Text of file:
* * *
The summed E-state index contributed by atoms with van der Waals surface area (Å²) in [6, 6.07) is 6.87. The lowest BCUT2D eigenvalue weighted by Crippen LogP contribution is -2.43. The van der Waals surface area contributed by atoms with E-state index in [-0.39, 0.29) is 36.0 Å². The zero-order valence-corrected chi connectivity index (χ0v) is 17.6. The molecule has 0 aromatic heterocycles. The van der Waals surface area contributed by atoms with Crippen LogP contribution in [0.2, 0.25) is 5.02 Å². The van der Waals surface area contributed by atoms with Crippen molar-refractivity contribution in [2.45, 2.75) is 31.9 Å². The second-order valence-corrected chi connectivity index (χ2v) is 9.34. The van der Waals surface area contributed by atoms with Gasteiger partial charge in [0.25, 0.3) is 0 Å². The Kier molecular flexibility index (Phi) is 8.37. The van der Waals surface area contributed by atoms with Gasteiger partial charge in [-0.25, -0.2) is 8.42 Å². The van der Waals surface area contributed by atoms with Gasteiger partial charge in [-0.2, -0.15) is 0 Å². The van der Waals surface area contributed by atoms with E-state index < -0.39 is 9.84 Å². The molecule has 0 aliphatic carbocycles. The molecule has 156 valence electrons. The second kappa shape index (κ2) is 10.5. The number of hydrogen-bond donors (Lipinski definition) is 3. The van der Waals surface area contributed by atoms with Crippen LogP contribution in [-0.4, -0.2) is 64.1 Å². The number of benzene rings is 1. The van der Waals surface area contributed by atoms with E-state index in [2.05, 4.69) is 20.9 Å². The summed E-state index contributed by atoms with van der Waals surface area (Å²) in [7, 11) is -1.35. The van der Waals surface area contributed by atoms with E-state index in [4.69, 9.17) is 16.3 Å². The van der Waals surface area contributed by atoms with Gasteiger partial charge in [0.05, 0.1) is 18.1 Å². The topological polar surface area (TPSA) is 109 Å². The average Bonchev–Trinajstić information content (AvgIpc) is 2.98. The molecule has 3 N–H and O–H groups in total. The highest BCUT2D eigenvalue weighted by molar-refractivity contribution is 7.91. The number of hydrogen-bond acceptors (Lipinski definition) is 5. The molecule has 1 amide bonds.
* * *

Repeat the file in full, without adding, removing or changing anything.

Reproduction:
The summed E-state index contributed by atoms with van der Waals surface area (Å²) in [6, 6.07) is 6.87. The lowest BCUT2D eigenvalue weighted by Crippen LogP contribution is -2.43. The van der Waals surface area contributed by atoms with E-state index in [-0.39, 0.29) is 36.0 Å². The zero-order valence-corrected chi connectivity index (χ0v) is 17.6. The molecule has 0 aromatic heterocycles. The van der Waals surface area contributed by atoms with Crippen LogP contribution in [0.2, 0.25) is 5.02 Å². The van der Waals surface area contributed by atoms with Crippen molar-refractivity contribution in [2.45, 2.75) is 31.9 Å². The second-order valence-corrected chi connectivity index (χ2v) is 9.34. The van der Waals surface area contributed by atoms with Gasteiger partial charge in [0.25, 0.3) is 0 Å². The Kier molecular flexibility index (Phi) is 8.37. The van der Waals surface area contributed by atoms with Gasteiger partial charge in [-0.25, -0.2) is 8.42 Å². The van der Waals surface area contributed by atoms with Gasteiger partial charge in [-0.2, -0.15) is 0 Å². The van der Waals surface area contributed by atoms with E-state index < -0.39 is 9.84 Å². The molecule has 0 aliphatic carbocycles. The molecule has 156 valence electrons. The second kappa shape index (κ2) is 10.5. The number of hydrogen-bond donors (Lipinski definition) is 3. The van der Waals surface area contributed by atoms with Crippen LogP contribution in [-0.4, -0.2) is 64.1 Å². The number of benzene rings is 1. The van der Waals surface area contributed by atoms with E-state index in [2.05, 4.69) is 20.9 Å². The summed E-state index contributed by atoms with van der Waals surface area (Å²) in [7, 11) is -1.35. The van der Waals surface area contributed by atoms with E-state index in [4.69, 9.17) is 16.3 Å². The van der Waals surface area contributed by atoms with Gasteiger partial charge in [0.05, 0.1) is 18.1 Å². The topological polar surface area (TPSA) is 109 Å². The average Bonchev–Trinajstić information content (AvgIpc) is 2.98. The molecule has 3 N–H and O–H groups in total. The highest BCUT2D eigenvalue weighted by molar-refractivity contribution is 7.91. The number of hydrogen-bond acceptors (Lipinski definition) is 5. The molecule has 1 amide bonds.